- The weekend attack on Tornado Cash may yet see more damage after an attacker stole tokens.
- “Do not forget that while the hacker still has votes, he can create a new malicious proposal at any time.”
- The attacker gained control of 483,000 TORN, which are valued at about $2.1 million.
A weekend attack on Tornado Cash, where an operator seized control of the privacy protocol’s governance after deceiving its token-holders, is still playing out. And the attacker could yet do more damage beyond theft of tokens.
“The protocol itself is not secure” even as the attacker focused instead on its governance mechanism, Tornado Cash’s pseudonymous community developer Theo told DL News. “Governance has extensive powers to manage it.”
Tornado Cash is managed by a DAO, or decentralised autonomous organisation, whose membership comprises of holders of the governance token TORN.
On Saturday, the community, unaware of the deceptive code embedded in the attacker’s proposal, inadvertently endorsed it, transferring control of the protocol’s governance.
“Should users be concerned? Of course, yes,” Theo said. “But it is worth understanding that a hacker is not able to do anything immediately.”
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Tornado’s governance mechanism operates under a system that mandates public proposals for any change, necessitating a seven-day period for implementation. As of now, the attacker has not caused direct harm to the protocol itself. However, they have significantly drained its resources, leaving the DAO considerably depleted.
But the real danger lies in the attacker’s ability to propose new malicious proposals.
“The incident is not over yet,” Theo told DL News.
“Do not forget that while the hacker still has votes, he can create a new malicious proposal at any time.”
$1 million at risk on Tornado Nova
Perhaps the most significant risk of a potential malicious proposal places $1 million in jeopardy.
Tornado Cash functions across seven blockchains, including Ethereum, where it has been sanctioned by the Office of Foreign Assets Control of the US Treasury Department.
OFAC imposed the sanction last August as the privacy protocol became a favoured tool for the North Korean cybercriminal organisation, the Lazarus Group.
Tornado’s smart contracts are immutable across all blockchains, which means that they cannot be modified through governance. However, an exception exists on the Gnosis chain, where the protocol goes by the name Tornado Cash Nova.
This protocol on Gnosis can be directly upgraded via governance, which currently falls under malign control.
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Tornado Nova has close to $1 million in pools that are susceptible to a drain via a governance proposal. This action, however, would require seven days to take effect. The attacker has not initiated such a move.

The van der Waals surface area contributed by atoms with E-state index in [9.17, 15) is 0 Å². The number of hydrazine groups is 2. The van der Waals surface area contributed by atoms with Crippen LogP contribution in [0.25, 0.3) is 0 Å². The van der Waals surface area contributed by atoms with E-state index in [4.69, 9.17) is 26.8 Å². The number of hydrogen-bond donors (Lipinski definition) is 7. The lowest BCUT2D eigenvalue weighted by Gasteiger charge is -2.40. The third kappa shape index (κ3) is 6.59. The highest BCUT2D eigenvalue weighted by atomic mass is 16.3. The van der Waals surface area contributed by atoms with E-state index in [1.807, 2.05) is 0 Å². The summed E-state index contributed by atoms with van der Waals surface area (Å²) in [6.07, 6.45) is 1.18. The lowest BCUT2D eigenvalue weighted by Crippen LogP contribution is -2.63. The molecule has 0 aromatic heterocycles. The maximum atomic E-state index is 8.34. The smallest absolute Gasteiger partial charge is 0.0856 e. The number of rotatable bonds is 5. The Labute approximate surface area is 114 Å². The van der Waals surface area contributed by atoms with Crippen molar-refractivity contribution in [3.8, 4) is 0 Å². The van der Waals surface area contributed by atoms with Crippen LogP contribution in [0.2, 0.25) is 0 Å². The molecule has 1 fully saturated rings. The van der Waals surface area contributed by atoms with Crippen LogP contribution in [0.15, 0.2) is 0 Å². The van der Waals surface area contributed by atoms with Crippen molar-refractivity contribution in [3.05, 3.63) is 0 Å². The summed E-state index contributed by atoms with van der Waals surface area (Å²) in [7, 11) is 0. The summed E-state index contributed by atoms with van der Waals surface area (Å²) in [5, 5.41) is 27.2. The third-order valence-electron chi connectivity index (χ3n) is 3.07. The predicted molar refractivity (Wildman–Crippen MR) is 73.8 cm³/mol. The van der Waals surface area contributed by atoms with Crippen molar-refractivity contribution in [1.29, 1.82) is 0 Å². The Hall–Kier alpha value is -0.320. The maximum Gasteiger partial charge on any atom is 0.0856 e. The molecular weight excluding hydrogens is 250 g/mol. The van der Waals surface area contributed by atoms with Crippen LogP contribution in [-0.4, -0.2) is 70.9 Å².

Could have been worse – and could still be worse
“Attacker could do almost anything with his first attack,” Theo said. Beyond attempting to drain Tornado Nova, the attacker could modify the protocol’s configuration.
The attacker could alter what’s known as the IPFS content hash — a unique code that acts as a digital address linked to tornadocash.eth and its related domains, which lets users interact with the protocol.
The attacker could tamper with the Tornado Router — an integral part of the system that directs the flow of data and transactions.
Users of the protocol could accidentally send their funds to the attacker under such scenarios.
But so far, the attacker has primarily focused on depleting the Governance Vault. The Governance Vault serves as a repository for Tornado Cash’s governance tokens, which are locked by users to earn rewards and enable participation in voting — like the vote for the attacker’s malicious proposal.
The attacker gained control of 483,000 TORN, which are valued at about $2.1 million.
Based on yesterday’s peak, these tokens could have fetched approximately $3.5 million. The attacker has already offloaded 10,000 TORN for $25,600, while trading 379,000 TORN in exchange for $680,000 worth of Ether.
Reverting the attack?
The attacker made an unexpected proposal last night, which, if approved by May 26, aims to restore the governance to its state prior to the attack.
Kieran Mesquita, an Ethereum developer, told DL News that one should not assume “that control of the governance contracts will be returned until we actually see it happen.”
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In the most optimistic scenario, he said, control will be reinstated to the DAO. But tokens already sold can’t be returned. So the DAO would be substantially depleted even in the best-case scenario.
And in the most adverse outcome, he said, “the DAO is permanently shuttered.”
But Theo said there’s reason for optimism since “tokens will be returned to the stakers [...] in the next proposal — and there are enough of them in the Governance wallet to cover the withdrawal of tokens.”
“The only negative will be a slight drop in the price of the token,” he said.
Update: This article has been updated to include the last two paragraphs from Theo provided after the publication.